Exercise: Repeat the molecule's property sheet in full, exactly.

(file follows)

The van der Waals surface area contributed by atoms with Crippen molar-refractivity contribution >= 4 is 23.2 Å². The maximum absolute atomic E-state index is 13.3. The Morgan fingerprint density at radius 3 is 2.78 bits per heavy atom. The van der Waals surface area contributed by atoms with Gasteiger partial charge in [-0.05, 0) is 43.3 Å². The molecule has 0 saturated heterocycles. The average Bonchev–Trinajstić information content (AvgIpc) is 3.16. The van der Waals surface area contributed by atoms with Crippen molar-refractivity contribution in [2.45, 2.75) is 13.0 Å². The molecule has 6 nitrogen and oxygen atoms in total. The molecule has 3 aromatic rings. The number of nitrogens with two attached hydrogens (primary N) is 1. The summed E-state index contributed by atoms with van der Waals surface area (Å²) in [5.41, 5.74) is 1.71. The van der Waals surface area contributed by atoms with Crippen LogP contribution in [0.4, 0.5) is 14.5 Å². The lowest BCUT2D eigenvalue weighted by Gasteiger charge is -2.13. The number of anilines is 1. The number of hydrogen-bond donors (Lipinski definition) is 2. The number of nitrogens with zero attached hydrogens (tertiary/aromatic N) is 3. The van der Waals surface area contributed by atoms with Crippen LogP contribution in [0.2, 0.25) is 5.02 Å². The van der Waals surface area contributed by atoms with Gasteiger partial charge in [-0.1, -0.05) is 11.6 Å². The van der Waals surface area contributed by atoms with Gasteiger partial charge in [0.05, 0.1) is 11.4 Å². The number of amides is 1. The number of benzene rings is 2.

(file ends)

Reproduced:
The van der Waals surface area contributed by atoms with Crippen molar-refractivity contribution >= 4 is 23.2 Å². The maximum absolute atomic E-state index is 13.3. The Morgan fingerprint density at radius 3 is 2.78 bits per heavy atom. The van der Waals surface area contributed by atoms with Gasteiger partial charge in [-0.05, 0) is 43.3 Å². The molecule has 0 saturated heterocycles. The average Bonchev–Trinajstić information content (AvgIpc) is 3.16. The van der Waals surface area contributed by atoms with Crippen molar-refractivity contribution in [2.45, 2.75) is 13.0 Å². The molecule has 6 nitrogen and oxygen atoms in total. The molecule has 3 aromatic rings. The number of nitrogens with two attached hydrogens (primary N) is 1. The summed E-state index contributed by atoms with van der Waals surface area (Å²) in [5.41, 5.74) is 1.71. The van der Waals surface area contributed by atoms with Crippen LogP contribution in [0.4, 0.5) is 14.5 Å². The lowest BCUT2D eigenvalue weighted by Gasteiger charge is -2.13. The number of anilines is 1. The number of hydrogen-bond donors (Lipinski definition) is 2. The number of nitrogens with zero attached hydrogens (tertiary/aromatic N) is 3. The van der Waals surface area contributed by atoms with Crippen LogP contribution in [0.2, 0.25) is 5.02 Å². The van der Waals surface area contributed by atoms with Gasteiger partial charge in [-0.1, -0.05) is 11.6 Å². The van der Waals surface area contributed by atoms with Gasteiger partial charge in [0.05, 0.1) is 11.4 Å². The number of amides is 1. The number of benzene rings is 2.